Deepening understanding of tertiary education sector

CDU First Nations Health and Culture Specialist Ian Lee said the program would provide students with critical insights into tertiary education.

“It is fantastic to see the CDU’s First Nations Introduction to University for Health program growing each year, and it is so good to have a quarter of the enrolments from remote Aboriginal communities,” Mr Lee says.

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“The enrolments are only the start of their pathway, and the real success is going to come from the students completing their studies at TAFE or higher education, but every student is to be congratulated for their courage for taking each step towards a career in health.”

Problems with health in remote Aboriginal communities are compounded by geographical isolation, limited health workforce, socioeconomic disadvantage, as well as intergenerational trauma and the environmental challenges,” Mr Lee says. “More local health professionals are desperately needed in all remote Aboriginal communities.”

CDU Faculty of Health Pro Vice-Chancellor Professor Dominic Upton says having First Nations healthcare providers working with First Nations communities is important because “a shared cultural understanding can help improve patient care, improve access, and support service development”.

“More First Nations healthcare professionals can provide better access to culturally safe care, which in turn can support improved health outcomes,” he told EducationDaily.

“You cannot be what you cannot see. The program will introduce a range of health care professions to participants so they can decide what is best for them and their communities. Aside from the health benefits, supporting more First Nations people into healthcare can also increase access to important, well-paid employment.”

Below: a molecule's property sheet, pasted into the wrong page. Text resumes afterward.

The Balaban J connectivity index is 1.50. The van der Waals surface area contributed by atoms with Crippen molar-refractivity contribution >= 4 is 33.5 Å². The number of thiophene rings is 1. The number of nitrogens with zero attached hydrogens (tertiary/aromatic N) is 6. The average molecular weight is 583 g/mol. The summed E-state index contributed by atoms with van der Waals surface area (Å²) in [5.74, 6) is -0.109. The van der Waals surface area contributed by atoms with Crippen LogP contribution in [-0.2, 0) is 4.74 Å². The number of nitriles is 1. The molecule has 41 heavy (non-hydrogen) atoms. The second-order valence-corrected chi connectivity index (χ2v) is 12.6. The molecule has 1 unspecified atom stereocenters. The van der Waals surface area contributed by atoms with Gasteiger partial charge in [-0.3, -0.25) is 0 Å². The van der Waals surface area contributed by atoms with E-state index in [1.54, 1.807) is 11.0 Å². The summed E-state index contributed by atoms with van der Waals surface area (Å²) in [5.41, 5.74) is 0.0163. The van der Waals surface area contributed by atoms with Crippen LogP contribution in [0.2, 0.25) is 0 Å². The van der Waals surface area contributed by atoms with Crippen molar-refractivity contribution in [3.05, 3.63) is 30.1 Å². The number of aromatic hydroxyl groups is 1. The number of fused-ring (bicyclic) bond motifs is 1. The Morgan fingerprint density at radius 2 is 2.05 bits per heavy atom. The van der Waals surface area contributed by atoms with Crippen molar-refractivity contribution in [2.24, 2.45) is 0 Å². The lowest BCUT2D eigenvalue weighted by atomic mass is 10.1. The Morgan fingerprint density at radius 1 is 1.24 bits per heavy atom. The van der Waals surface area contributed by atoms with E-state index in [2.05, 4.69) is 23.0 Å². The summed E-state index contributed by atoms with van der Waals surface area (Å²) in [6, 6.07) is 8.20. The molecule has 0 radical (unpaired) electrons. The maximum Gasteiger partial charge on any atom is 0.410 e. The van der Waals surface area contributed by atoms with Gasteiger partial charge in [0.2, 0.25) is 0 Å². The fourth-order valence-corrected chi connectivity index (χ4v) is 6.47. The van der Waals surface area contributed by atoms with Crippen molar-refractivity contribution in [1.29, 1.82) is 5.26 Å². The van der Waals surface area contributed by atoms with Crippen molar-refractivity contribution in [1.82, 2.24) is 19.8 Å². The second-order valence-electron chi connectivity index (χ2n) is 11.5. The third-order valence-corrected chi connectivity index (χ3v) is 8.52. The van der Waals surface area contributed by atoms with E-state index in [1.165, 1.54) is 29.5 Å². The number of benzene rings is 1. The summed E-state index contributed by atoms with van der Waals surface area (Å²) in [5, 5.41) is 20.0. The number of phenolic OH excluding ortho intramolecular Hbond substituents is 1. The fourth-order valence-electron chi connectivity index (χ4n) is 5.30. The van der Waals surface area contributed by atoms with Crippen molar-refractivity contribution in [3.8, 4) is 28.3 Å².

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Improved accessibility to quality healthcare leads to better health outcomes

Dr Gilbert told EducationDaily her hope for the health-focused program is that the student numbers continue to grow each year – “and as a result we see more First Nations people progress to studying a health-related degree at the tertiary level”.

“We are also looking at how we can better integrate ‘both-ways learning’ into the program curriculum and how we can improve the availability and accessibility of the program through an on-country learning model. We look forward to continuing to work with our partners across the NT to build the health workforce that is needed.”

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Claire Halliday has an extensive career as a full-time writer - across book publishing, copywriting, podcasting and feature journalism - for more than 25 years. She lives in Melbourne with children, two border collies and a grumpy Burmese cat. Contact: claire.halliday[at]